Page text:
Sort file:- Folkestone, September, 2022.

Page Updated:- Thursday, 15 September, 2022.


Earliest 1866-

Red Lyon

Latest 1875+




I am wondering whether these mentions are actually references to the "British Lion."


Folkestone Chronicle 3 February 1866.

On Saturday afternoon two men named Underdown and Sell, employed under the Corporation Surveyor making excavations on The Bayle for the purpose of putting down a sewer to the new houses belonging to Mr. F. Coules had a narrow escape of losing their lives, and were actually buried alive for some time. In order to disturb as little of the surface of the road as possible, holes had been sunk about 8ft. deep and 12 ft. apart, and the intervening space tunnelled through to put in the pipes, leaving about 2 ft. of sand and soil above. While Sell and Underdown were busy at work the top of one of these excavations fell in on them, completely burying Sell, and covering Underdown up to the armpits. The labourers at once set to work to rescue their fellow workmen, and Underdown was quickly dug out, but some minutes elapsed before the other poor fellow could be found, and when they did get him and removed the sand with which he was covered, he was found to be insensible. He was placed in a chair and carried into the Red Lion public house, where Messrs. Bateman and Tyson, surgeons, attended him, and under their care he regained consciousness. Half an hour later he was able to walk home, assisted by two men.


Southeastern Gazette 6 February 1866.

Local News.

On the evening of Saturday week an accident happened to two men employed by Mr. Bamford, the borough surveyor, in laying down some sewer pipes on the Bayle. Holes had been sunk about eight feet deep and twelve feet apart, and the intervening spaces tunnelled through without disturbing the surface of the road. The soil, which is geologically known as green sand, was very easily bored, and the sides were cut down as level as a wall. At half-past four on Saturday afternoon, whilst a labourer named George Sell and Mr. Underdown, the foreman, were engaged in one of these little tunnels, the sand and earth fell in, leaving only the stones forming the road standing. Sell was completely buried, and Underdown was buried to the armpits. His cries soon brought the workmen to his assistance, who had to dig him out. Some minutes elapsed before Sell could be found, but he was at length got out, and carried to the Red Lion public house, where Messrs. Bateman and Tyson attended him, and in half an hour be was so far recovered as to be able to walk home between two men.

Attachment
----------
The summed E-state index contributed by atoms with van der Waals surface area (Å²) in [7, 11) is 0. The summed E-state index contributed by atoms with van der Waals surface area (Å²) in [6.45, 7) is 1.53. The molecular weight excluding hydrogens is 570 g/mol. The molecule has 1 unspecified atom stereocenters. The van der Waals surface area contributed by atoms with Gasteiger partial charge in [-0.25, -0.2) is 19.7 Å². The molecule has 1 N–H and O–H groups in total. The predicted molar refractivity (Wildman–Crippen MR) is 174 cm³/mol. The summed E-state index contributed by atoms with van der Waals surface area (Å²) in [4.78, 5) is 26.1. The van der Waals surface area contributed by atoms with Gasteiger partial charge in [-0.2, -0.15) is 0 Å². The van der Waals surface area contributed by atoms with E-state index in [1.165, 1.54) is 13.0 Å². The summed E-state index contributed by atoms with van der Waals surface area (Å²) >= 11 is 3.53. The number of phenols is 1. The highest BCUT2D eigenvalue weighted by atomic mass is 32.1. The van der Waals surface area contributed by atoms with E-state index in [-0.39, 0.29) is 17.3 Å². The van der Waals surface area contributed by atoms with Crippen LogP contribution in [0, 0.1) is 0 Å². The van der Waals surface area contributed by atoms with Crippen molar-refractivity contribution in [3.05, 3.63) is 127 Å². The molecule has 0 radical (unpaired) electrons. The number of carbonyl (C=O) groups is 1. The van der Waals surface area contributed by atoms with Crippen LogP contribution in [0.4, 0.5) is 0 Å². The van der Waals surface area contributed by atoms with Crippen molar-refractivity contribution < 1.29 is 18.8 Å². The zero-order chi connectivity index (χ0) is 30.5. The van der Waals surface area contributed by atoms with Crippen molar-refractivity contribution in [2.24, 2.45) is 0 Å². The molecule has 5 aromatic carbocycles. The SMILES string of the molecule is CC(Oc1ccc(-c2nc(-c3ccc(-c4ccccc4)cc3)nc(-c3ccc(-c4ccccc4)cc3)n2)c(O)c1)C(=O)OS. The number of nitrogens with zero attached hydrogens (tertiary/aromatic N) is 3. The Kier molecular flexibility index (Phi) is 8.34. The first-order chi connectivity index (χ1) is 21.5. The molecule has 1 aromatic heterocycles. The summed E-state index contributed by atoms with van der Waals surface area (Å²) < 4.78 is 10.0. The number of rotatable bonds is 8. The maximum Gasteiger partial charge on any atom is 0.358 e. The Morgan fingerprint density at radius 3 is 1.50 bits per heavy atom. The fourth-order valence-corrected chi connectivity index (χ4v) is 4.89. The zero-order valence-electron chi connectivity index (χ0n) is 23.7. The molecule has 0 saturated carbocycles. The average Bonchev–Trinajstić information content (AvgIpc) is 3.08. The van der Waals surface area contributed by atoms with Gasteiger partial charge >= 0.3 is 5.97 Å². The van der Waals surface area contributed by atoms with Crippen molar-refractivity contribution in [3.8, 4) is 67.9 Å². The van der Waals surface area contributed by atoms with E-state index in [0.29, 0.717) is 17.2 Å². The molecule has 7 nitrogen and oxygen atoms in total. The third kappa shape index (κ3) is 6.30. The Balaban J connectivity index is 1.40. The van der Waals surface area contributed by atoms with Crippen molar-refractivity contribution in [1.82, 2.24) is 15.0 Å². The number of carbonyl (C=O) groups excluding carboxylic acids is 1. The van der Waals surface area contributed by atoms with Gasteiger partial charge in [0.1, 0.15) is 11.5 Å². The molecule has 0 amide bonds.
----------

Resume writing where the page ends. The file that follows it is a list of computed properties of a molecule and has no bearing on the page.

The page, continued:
Folkestone Express 5 June 1875.


Early on Tuesday morning the body of an unknown man was found between tides on the beach, just beyond the toll-house on the Lower Sandgate Road, by a coastguardsman and a gardener. The body was fully dressed (with the exception of a hat) in good clothes, but had but three halfpence in the pockets. The corpse was taken to the tan house at the back of the fishmarket pending identification. While it lay there several persons who saw it recognised in it the body of a man named George Hopley, who at one time was a porter at the London and Paris Hotel, and more recently a railway ticket collector at Dover. A messenger was sent to Dover to break the intelligence to the young man’s friends, but returned bringing with him the supposed drowned man that he might lend his assistance in identifying it. Even then the resemblance was so great that those standing by remarked that if Hopley was not then present they should still consider it his body. In consequence of the false scent on which persons were thus put, a travelling copy of “Uncle Tom’s Cabin”, in which was pencilled the name Harry Frenshaw, Deane Street, Lincoln, was overlooked till late in the day. A gentleman living not a hundred yards from the Manor Road was also recognised in the body, but, like the ticket collector, he proved still to be alive and able to speak for himself. It was surmised that deceased was a betting man and that he had committed suicide, possibly in consequence of losses at the Derby, by making into the sea at high tide on Monday night, but these suppositions had necessarily no solid foundation to rest upon.